The first known litter of Mexican gray wolves has been born in the wild as part of a three-year effort to re-introduce the subspecies to a habitat where it disappeared three decades ago, Mexican officials reported Thursday.
Mexico's National Commission for Natural Protected Areas said the wolf pups were sighted in June by a team of researchers in the western Sierra Madre mountains.
"This first litter represents an important step in the recovery program, because these will be individuals that have never had contact with human beings, as wolves bred in captivity inevitably do," the commission said in a statement.
It said the pups appeared to be doing well.
Mexico began reintroducing wolves in 2011, and the parents of this litter had been released in December with hopes they would reproduce. Authorities seldom reveal the exact location of breeding pairs in recovery programs, to protect endangered species.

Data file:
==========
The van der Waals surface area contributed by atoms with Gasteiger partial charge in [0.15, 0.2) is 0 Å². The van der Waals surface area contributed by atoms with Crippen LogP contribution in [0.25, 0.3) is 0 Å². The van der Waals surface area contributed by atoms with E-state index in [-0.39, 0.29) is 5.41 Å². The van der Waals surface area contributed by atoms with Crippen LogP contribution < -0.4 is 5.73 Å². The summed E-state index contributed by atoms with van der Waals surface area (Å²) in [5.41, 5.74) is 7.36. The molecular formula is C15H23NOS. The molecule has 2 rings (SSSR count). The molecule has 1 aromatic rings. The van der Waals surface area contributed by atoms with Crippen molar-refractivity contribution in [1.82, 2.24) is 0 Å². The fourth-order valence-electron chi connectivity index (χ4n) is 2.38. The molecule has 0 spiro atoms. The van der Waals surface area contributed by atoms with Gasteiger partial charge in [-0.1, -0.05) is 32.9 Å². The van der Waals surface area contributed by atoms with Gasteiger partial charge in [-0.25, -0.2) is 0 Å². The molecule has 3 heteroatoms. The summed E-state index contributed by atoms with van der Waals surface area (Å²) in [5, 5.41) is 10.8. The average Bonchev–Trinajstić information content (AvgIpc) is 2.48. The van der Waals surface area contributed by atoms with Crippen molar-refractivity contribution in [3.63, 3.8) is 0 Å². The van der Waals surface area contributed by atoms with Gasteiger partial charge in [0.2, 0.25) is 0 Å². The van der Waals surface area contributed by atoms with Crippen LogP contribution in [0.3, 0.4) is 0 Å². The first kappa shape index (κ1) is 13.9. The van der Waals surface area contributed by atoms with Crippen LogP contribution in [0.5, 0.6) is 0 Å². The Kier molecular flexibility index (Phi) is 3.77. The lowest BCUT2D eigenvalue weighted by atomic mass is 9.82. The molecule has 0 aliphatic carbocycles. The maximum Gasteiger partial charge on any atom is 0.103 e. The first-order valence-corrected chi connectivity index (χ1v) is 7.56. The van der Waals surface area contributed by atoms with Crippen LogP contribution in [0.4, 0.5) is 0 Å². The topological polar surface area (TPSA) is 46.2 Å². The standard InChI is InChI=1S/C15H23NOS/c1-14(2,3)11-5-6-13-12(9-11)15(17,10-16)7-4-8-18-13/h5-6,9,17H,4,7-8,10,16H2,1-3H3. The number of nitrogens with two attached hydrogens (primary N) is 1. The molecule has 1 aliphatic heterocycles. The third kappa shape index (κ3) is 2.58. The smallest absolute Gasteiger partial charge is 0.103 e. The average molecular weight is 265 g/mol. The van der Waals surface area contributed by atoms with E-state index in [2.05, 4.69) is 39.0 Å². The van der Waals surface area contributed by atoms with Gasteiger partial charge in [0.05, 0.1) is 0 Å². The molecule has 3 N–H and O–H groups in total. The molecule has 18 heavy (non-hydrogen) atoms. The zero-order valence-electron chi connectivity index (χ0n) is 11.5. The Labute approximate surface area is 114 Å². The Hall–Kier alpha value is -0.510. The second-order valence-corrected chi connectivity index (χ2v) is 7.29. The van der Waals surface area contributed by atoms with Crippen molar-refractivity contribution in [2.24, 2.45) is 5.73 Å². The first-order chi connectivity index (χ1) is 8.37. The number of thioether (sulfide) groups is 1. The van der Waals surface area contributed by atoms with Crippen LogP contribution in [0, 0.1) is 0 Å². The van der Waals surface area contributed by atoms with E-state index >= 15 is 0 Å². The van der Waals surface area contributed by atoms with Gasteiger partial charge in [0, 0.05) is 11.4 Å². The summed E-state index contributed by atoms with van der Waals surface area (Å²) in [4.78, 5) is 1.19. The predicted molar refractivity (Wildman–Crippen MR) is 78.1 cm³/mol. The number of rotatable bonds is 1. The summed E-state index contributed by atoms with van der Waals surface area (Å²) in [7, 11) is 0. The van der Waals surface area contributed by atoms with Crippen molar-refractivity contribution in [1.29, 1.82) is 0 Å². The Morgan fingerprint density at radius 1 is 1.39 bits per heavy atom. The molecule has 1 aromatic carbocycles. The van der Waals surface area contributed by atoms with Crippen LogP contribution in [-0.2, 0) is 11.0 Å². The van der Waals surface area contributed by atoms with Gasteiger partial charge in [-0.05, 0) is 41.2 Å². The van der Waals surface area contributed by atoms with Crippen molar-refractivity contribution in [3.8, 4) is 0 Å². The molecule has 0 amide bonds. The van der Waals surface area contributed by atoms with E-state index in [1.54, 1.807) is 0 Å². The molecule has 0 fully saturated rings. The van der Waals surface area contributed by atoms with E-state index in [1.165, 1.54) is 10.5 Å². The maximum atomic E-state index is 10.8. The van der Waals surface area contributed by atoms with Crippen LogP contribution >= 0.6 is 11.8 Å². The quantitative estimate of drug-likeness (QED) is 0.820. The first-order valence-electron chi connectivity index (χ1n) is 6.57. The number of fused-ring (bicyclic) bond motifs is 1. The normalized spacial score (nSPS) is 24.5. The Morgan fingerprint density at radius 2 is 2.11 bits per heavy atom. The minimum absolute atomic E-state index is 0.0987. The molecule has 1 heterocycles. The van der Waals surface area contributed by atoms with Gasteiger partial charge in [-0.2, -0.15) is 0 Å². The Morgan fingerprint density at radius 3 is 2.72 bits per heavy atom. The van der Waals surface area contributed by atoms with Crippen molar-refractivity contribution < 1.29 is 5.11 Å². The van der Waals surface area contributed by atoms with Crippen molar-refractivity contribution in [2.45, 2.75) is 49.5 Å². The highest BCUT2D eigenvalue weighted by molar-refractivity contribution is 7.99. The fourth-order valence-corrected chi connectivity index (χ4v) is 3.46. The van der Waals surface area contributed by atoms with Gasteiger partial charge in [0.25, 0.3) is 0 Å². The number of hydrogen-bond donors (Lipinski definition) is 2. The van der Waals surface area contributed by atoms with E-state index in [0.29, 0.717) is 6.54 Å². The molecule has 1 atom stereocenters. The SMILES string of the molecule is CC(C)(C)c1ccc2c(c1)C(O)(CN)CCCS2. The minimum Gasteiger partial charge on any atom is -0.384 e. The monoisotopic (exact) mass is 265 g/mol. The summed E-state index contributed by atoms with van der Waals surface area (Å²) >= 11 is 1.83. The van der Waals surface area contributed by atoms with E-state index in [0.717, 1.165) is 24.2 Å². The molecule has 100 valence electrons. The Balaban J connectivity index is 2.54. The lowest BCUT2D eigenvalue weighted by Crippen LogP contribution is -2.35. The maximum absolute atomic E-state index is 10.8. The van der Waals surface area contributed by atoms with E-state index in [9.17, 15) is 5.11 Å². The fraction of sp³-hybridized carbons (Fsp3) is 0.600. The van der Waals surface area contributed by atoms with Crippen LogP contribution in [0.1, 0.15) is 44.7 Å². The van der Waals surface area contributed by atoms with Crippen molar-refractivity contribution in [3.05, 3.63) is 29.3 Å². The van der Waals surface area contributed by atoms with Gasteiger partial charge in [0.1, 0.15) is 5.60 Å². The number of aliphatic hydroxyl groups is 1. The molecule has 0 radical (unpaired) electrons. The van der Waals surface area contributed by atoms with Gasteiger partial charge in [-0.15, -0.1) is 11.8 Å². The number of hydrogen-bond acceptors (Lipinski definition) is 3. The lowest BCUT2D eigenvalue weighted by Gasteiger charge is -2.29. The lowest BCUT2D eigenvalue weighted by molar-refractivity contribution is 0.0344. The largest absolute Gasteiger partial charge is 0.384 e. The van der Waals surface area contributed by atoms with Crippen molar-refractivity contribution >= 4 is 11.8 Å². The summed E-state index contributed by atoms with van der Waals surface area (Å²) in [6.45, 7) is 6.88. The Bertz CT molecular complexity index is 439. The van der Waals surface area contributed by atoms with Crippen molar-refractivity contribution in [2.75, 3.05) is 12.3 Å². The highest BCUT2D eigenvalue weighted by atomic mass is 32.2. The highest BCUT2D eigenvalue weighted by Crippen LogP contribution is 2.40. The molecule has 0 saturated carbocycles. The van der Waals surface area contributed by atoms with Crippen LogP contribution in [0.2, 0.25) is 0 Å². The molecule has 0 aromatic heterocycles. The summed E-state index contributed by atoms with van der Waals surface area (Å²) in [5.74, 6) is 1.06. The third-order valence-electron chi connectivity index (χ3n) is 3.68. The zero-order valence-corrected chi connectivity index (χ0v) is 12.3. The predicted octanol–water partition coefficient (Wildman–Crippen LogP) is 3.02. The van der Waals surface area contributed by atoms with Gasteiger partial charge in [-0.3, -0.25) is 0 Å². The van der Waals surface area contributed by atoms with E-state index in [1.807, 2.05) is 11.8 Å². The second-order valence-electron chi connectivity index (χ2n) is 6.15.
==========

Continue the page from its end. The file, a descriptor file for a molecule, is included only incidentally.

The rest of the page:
The commission did not respond to requests about how many wolves now live in the wild in Mexico.
The Mexican gray wolf was almost wiped out in the U.S. Southwest by the same factors that eliminated it in Mexico: hunting, trapping and poisoning.
The last five survivors in the U.S. were captured between 1977 and 1980, and then bred in captivity. The first wolves were re-introduced into the wild in the Southwest starting in 1998, mainly in Arizona and New Mexico.
The Mexican gray wolf remains an endangered species in the United States and Mexico.
But a U.S. Fish and Wildlife Service annual survey released in January showed there are at least 83 of the endangered predators in Arizona and New Mexico, marking the fourth year in a row the population has increased.
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